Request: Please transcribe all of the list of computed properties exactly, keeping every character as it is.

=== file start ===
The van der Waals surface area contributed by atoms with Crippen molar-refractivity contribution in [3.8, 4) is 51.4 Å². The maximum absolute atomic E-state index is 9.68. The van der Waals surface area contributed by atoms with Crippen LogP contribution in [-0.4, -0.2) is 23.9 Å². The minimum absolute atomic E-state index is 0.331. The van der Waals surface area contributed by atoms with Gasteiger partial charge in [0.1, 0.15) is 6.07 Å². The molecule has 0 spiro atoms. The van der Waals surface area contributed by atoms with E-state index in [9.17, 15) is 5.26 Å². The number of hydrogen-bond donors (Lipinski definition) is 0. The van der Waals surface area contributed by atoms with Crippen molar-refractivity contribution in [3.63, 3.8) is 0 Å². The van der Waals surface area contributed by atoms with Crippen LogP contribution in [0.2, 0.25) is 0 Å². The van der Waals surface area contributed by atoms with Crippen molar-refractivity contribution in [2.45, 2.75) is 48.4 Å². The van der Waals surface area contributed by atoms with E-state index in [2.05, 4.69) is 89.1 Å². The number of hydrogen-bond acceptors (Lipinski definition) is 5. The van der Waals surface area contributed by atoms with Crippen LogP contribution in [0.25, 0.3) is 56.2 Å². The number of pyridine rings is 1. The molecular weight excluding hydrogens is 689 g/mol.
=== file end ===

The van der Waals surface area contributed by atoms with Crippen molar-refractivity contribution in [3.8, 4) is 51.4 Å². The maximum absolute atomic E-state index is 9.68. The van der Waals surface area contributed by atoms with Crippen LogP contribution in [-0.4, -0.2) is 23.9 Å². The minimum absolute atomic E-state index is 0.331. The van der Waals surface area contributed by atoms with Gasteiger partial charge in [0.1, 0.15) is 6.07 Å². The molecule has 0 spiro atoms. The van der Waals surface area contributed by atoms with E-state index in [9.17, 15) is 5.26 Å². The number of hydrogen-bond donors (Lipinski definition) is 0. The van der Waals surface area contributed by atoms with Crippen molar-refractivity contribution in [3.63, 3.8) is 0 Å². The van der Waals surface area contributed by atoms with Crippen LogP contribution in [0.2, 0.25) is 0 Å². The van der Waals surface area contributed by atoms with Crippen molar-refractivity contribution in [2.45, 2.75) is 48.4 Å². The van der Waals surface area contributed by atoms with E-state index in [2.05, 4.69) is 89.1 Å². The number of hydrogen-bond acceptors (Lipinski definition) is 5. The van der Waals surface area contributed by atoms with Crippen LogP contribution in [0.25, 0.3) is 56.2 Å². The number of pyridine rings is 1. The molecular weight excluding hydrogens is 689 g/mol.